9 steps to a successful direct mailing campaign
It has become common knowledge that the success of a direct mail campaign can be broken down into three primary components:
· The mailing list or target audience
· The offer or incentive for the customer to buy the product
· The creative package or communication message conveyed in the overall package
Experts in the field of direct mail have even established the ratio in which these elements affect the success of the campaign:
· 40% is driven by the mailing list,
· 40% by the offer,
· 20% from the creative package.
This is all true from a big picture point of view. But when going into details, you have 9 key strategic factors to consider:
Knowing the customer or decision maker for your product/service is instrumental in developing a successful direct mail campaign.
No matter what criteria you use to organize your mailing list, it is critical to understand your intended buyer/customer and select a mailing list within an appropriate and useful target audience.
Every direct communication should include an offer or incentive for the customer to buy your product/service. A general rule is that money tends to produce the best results. But be careful, you don’t want to give away too much – a lucrative offer such as 50% off might generate a wonderful response rate, but it might be an expensive proposition.
Message & Copy (Creative Package – part 1)
What is your product? What are its benefits? Why does your audience need it? Where does the reader sign up, and by when? These are examples of the critical messages that need to be clear, concise, and even repeated several times in your communications. If your readers are confused, they will not buy.
When developing copy, assume your reader has a short attention span. It is best to use short sentences, bullet points and headlines that can be read quickly. Finally, while grammar is important, your English teacher is not grading your letter. Feel free to take creative license.
Format & Graphics (Creative Package – part 2)
Using different type styles such as bold, underline and ALL CAPITAL letters can be used to draw your reader’s eye to key messages. Headlines and/or changes in font sizes can do the same thing. However, be judicious in your use of these techniques, as over use will lessen the impact.
Consider highlighting your offer, call to action, and response date, while using headlines as an opportunity to state benefit messages throughout your communication piece.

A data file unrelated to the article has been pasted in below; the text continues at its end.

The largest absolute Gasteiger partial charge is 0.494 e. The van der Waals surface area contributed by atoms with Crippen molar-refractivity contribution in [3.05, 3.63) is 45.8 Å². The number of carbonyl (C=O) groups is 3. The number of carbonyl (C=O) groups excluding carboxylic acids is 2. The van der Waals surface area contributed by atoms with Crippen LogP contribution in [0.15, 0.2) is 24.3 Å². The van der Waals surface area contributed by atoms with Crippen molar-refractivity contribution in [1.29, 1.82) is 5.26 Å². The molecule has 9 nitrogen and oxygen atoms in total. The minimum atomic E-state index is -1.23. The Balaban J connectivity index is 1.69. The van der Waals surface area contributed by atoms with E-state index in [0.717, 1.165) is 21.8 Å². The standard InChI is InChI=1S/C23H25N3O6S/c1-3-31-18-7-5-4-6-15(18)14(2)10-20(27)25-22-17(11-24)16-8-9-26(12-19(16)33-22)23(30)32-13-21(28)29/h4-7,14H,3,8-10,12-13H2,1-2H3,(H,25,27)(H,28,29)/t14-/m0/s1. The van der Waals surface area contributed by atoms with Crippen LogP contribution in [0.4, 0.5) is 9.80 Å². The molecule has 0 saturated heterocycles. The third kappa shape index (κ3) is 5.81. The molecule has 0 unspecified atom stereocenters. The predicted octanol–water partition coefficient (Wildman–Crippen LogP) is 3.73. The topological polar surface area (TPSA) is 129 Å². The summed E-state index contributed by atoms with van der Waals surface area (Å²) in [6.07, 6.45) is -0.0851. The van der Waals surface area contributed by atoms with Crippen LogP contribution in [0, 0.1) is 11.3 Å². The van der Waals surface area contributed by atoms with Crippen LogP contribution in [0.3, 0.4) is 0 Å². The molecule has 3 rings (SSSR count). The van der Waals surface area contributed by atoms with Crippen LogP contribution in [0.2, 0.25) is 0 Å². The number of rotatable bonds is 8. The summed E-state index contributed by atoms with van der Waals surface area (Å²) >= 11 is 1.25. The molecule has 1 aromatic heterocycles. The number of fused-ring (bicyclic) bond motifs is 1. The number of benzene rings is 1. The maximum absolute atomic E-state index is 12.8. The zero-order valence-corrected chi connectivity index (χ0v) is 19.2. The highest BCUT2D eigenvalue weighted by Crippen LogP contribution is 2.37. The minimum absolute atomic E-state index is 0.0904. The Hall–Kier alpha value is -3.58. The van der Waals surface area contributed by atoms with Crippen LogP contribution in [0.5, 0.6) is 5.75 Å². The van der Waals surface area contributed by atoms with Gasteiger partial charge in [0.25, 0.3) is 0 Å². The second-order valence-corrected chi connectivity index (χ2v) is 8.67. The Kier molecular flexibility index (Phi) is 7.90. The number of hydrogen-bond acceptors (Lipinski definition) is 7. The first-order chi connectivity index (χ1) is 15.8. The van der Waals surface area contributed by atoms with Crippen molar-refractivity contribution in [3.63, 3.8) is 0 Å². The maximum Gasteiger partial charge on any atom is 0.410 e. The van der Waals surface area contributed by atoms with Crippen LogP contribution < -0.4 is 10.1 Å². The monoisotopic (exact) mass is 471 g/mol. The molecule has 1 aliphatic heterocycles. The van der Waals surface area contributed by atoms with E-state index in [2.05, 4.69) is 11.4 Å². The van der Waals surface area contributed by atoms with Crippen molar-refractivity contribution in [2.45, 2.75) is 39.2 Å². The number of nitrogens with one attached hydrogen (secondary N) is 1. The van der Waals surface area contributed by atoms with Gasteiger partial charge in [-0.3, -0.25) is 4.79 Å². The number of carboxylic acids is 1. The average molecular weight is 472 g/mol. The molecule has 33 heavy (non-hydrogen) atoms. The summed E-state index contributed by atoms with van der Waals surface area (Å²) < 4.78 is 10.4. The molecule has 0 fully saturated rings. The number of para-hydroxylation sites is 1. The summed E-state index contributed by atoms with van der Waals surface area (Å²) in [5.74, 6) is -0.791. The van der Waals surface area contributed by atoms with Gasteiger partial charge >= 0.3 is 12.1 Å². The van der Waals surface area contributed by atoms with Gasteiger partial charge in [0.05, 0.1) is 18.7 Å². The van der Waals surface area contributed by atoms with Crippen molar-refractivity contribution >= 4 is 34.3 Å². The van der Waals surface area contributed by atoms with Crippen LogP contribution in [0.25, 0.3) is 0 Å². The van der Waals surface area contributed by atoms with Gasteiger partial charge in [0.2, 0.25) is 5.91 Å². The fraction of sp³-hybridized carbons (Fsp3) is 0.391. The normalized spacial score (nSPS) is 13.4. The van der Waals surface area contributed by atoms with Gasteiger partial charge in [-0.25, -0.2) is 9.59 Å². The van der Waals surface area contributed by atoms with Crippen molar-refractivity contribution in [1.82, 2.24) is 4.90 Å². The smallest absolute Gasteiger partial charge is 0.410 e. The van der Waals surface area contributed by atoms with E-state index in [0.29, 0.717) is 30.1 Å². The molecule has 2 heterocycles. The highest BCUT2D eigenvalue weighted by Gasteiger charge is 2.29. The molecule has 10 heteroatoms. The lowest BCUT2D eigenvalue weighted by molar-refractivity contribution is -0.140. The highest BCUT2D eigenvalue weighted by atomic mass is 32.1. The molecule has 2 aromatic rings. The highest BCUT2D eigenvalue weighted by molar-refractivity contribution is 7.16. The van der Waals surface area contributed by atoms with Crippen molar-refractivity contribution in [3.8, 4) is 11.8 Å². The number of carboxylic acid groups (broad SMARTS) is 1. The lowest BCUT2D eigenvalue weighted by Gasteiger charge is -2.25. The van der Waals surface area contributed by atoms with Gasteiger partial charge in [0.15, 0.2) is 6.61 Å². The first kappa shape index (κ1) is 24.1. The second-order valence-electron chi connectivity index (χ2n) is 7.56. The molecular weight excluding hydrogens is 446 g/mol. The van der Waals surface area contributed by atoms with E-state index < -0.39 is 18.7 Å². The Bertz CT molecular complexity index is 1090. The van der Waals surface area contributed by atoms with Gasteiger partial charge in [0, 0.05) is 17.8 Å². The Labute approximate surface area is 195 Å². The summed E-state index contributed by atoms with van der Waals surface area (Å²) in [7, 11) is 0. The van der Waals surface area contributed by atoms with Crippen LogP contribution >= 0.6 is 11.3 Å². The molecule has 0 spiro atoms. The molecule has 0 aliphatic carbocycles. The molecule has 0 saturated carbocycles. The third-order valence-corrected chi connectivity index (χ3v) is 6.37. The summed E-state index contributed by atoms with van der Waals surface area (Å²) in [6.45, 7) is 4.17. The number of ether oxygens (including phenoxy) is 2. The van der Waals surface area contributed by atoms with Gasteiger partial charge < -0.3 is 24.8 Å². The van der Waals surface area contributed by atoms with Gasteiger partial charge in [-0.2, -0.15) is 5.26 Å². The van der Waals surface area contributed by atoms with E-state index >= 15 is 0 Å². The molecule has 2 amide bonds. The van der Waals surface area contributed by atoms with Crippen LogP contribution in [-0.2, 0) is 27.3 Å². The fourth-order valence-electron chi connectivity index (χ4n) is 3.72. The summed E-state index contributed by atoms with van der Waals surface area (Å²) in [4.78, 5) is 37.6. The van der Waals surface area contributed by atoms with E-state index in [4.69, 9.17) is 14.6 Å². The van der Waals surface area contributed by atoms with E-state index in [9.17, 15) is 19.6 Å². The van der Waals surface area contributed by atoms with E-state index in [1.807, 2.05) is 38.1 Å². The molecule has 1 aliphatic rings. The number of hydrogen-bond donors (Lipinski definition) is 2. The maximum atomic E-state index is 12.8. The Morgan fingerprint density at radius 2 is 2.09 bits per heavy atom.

Call to Action
The bottom line with any direct mail piece is to generate action or sales. You have to be very clear as to the action you want the recipient of the message to do. Do you want your prospect to fill out an application or do you want them to call for more information?
Testing Multiple Variables
The greatest benefit of using direct mailing is the fact it generates immediate response. The results can easily be measured, but the problem is you can’t tell which of the elements you used attracted the client, and determined the positive response.
As a result, consider creating “test cells” by mixing key variables of your campaign. For example, divide your mailing list into four parts and send:
Offer A with Copy X to 25%
Offer B with Copy X to 25%
Offer A with Copy Z to 25%
Offer B with Copy Z to 25%
Another testing opportunity is mailing a 2nd and possibly even 3rd letter to the same person approximately 1-4 weeks apart.
A general rule of advertising is that people do not really see and/or internally comprehend a marketing message the first time around. Using this rule of thumb, it might take your target market 2-3 “viewings” to open, comprehend and internalize your message enough to buy your product/service.
Creating Tracking Measures
Establishing accurate measurement tools such as promotion codes and/or coupons cannot be overlooked when designing your direct mail campaign.
For example, if you are selling newsletter subscriptions, ask your customer to mention the coupon or read a promotion code when they sign up. Keep track each time a customer mentions or reads the code so that you can be sure they were responding to your letter, versus signing up on their own.
The financial success for a campaign can be measured in many ways, for example Cost per new accounts (CPA) and return on investment (ROI). To calculate a CPA, take your total program expenses and divide by the number of new accounts acquired. A simple ROI equation takes the total program expense minus the additional money generated as a direct result of the campaign.
Direct mail can be a very important element of your marketing mix. When used correctly it allows for high target market selectivity, personalization, testing, and most importantly, it enables you to measure results. So, take the time to consider the details of a successful campaign.